The Gears – Rockin’ At Ground Zero

25
Jan

The Gears
Rockin’ At Ground Zero
2009 – Hepcat Records

Axxel G Reese- Vocals
Sean Shift – Drums, vocals
Mike Manifold- Bass, vocals
Eric Arcane- Guitar, vocals

1. Baby Runaround
2. Let’s Go To The Beach
3. Don t Be Afraid To Pogo
4. Elks Lodge Blues
5. Teenage Brain
6. Wasting Time
7. Darlin’ Baby
8. Trudie Trudie
9. High School Girls
10. The Last Chord
11. Heartbeat Baby
12. Rockin’ At Ground Zero
13. I Smoke Dope
14. Keep Movin
15. Last Chance
16. Let’s Go To The Beach (original 45)
17. Hard Rock (original 45)
18. Don t Be Afraid To Pogo (original 45)
19. Girl Crazy (1979 demo)
20. High School Girls (1979 demo)
21. Darlin’ Baby (1979 demo)
22. Heartbeat Baby (1979 demo)
23. Rockin’ At Ground Zero (1979 demo)

It might be because the original release of Rockin’ at Ground Zero was limited to something like 2000 copies, or the fact that The Gears came along a bit later than the first wave of California punk bands, but, for whatever reason, this band and this album have never received the acclaim and recognition it/they deserve. Sure, allot of diehard punk fans know about the Gears. I think that this album ranks up there with the likes of Los Angeles, GI, Damaged and Group Sex. One of the best things about this album is that it is fun and has plenty of energy and attitude. The original LP copy, with the red cover, is a treasure, but this reissue is cool because it also features The Gears’ first 7″ plus a handful of demos.

If you don’t own it, go get it.

Rating: ** * two out of three stars

On with the story . . .

Back in November of 2014, when my brother took me to see Judas Priest there was an enormous opportunity for me to people watch.

One of the best things I saw was a guy with some kids toys two or three rows in front of us. He was about sixty years old. His hair was dyed Gene Simmons ultra-black and looked just as fried as Mr. Simmons hair’. He wore a sleeveless black shirt and was sleeved on both arms with tattoos, so I thought.

As the evening wore on I noticed after his fiftieth time throwing up his devil horns, some of his tattoos started to wrinkle a bit. Being nosy and easily amused by this kind of oddity, I leaned over my seat a bit and noticed that his sleeve “tattoos” were actually clear Lycra with roses and tribal artwork imprinted up and down the sleeves.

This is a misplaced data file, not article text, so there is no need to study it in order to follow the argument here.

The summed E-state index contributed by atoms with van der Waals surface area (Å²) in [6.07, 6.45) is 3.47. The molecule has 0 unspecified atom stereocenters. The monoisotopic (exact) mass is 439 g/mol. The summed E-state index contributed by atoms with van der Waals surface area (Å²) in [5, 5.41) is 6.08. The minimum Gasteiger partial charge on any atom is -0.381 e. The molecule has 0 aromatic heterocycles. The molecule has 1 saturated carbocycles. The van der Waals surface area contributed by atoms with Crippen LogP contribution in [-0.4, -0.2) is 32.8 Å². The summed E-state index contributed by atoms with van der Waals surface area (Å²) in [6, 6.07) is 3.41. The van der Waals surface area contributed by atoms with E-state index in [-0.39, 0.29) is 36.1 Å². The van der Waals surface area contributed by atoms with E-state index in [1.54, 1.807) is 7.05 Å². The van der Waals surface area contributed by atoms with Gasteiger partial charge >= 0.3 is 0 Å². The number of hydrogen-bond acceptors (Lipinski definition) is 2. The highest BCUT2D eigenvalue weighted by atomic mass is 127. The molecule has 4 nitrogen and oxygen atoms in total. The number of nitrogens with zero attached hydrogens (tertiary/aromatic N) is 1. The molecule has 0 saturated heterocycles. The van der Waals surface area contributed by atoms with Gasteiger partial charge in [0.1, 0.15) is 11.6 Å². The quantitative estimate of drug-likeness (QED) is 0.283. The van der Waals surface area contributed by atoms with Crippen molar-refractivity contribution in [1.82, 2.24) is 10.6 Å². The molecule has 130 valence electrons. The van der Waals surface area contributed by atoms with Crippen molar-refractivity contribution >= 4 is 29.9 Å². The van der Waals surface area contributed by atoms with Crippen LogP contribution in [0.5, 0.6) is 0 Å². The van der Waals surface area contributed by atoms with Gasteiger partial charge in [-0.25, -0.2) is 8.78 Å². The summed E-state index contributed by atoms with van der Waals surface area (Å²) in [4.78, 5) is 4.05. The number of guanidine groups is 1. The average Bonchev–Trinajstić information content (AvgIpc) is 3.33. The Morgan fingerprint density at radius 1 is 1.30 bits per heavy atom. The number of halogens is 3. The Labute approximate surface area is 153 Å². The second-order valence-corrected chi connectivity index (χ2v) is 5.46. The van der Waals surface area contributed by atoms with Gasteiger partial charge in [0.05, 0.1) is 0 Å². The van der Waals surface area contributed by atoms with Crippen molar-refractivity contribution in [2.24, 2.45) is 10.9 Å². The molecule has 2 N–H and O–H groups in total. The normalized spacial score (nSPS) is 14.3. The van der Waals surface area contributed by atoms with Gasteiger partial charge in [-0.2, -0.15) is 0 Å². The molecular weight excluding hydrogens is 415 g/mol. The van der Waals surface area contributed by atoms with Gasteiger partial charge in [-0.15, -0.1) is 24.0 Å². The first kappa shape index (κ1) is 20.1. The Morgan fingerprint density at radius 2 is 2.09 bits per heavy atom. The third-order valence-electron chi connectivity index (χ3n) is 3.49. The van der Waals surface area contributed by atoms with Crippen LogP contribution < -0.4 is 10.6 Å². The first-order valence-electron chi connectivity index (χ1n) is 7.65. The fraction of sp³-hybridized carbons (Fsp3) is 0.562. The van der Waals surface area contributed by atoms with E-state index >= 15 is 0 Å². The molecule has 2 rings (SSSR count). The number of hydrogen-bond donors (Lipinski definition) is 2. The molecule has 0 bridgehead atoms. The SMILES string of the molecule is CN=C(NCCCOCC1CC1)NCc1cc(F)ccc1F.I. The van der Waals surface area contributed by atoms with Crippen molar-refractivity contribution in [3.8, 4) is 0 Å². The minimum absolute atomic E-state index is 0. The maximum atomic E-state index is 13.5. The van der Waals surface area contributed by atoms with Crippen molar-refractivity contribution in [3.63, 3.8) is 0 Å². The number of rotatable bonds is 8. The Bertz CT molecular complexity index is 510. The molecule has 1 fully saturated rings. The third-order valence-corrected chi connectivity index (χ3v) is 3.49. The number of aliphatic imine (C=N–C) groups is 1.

It was clear the man wanted to rock, but neither had the funds or pain threshold for real tattoos. So, the next best thing was Lycra.

Too funny.

 

 

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Goodbye!

19
Jan

In February of 2017, I’m going stop writing for strangereaction.com. I’ve done the Mike Check column for them since February of 2007, and I think it’s time to step away.

It’s been a helluva lot of fun and I’ve heard so much music and seen so many shows. I’m grateful Scott let me come aboard.

After a decade, I’m not sure what else there is to say. Thanks to everyone that stopped by and read my rants.

#michaelessington #broken

 

 

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Battalion of Saints – Fighting Boys

18
Jan



Battalion of Saints
Fighting Boys 12” EP
1982 – Nutron Records

George Anthony – Vocals
Chris Smith – Guitar
James Cooper – Bass
Ted Olsen – Drums

1 – E/B 1:11
2 – Fighting Boys 1:43
3 – Modern Day Heroes 1:13
4 – (I’m Wanna) Make You Scream 2:28

I remember the exact moment that I first found out about Battalion of Saints, it was when I picked up Flipside number 31, the Spring 1982 issue. I would do my usual flip-through, then go back, and read whatever caught my eye. I would start flipping through, and it was there on page eleven, staring back at me was some of the coolest artwork, punk or otherwise, that I had ever seen! This guy “Mad” Marc Rude had taken every cool art element, comic book, graffiti, and thrown it all together into one cool-ass piece of work. It reminded me, a bit, of the Bernie Wrightson art from the early 1970’s Swamp Thing comics, but a bit more dangerous.

Like most of my purchases back then, I made the trip down to Moby Disc in Sherman Oaks, CA to pick this one up. I know the saying goes “never judge a book by its cover,” but in this case . . . I did just that. I admit it, based solely on Marc Rude’s art I bought this! The packaging was incredibly slick, there was also a poster inside, and they really went all out. The band only pressed 2,000 copies of this EP.

What surprised me about them was, I later learned, was that they were from San Diego, but looked like they were a British band, like they may have grown up down the street from Discharge. At one point they had Capt. Scarlet play bass for them. Scarlet, who was from England, had played for the Exploited, and the U.K. Subs for a short time. From 1978 to 1981, they played under the name the Nutrons.

Something else that impressed me was, the singer, George Anthony’s tattoos, he had some really good-looking tattoos. Now, this was before the early 1990’s Mickey Rourke era tattoo explosion. One of his tattoos was a skull on a bible, and another was some kind of skeletal creature in a graveyard. Great looking.

I have to admit when I put the record on, back in 1981, I liked all of the songs right off. They had a definite wall of sound about them. But as I am writing this I’m re-listening to this for the first time in almost 20 years, I now think songs one, and three are pretty much filler tracks. They were typical of most of the music coming out at that time. There’s a lot of energy in these songs, but “(I’m Wanna) Make You Scream” is Battalion at their best. The guitar in this song is really infectious, and George Anthony’s vocals soar.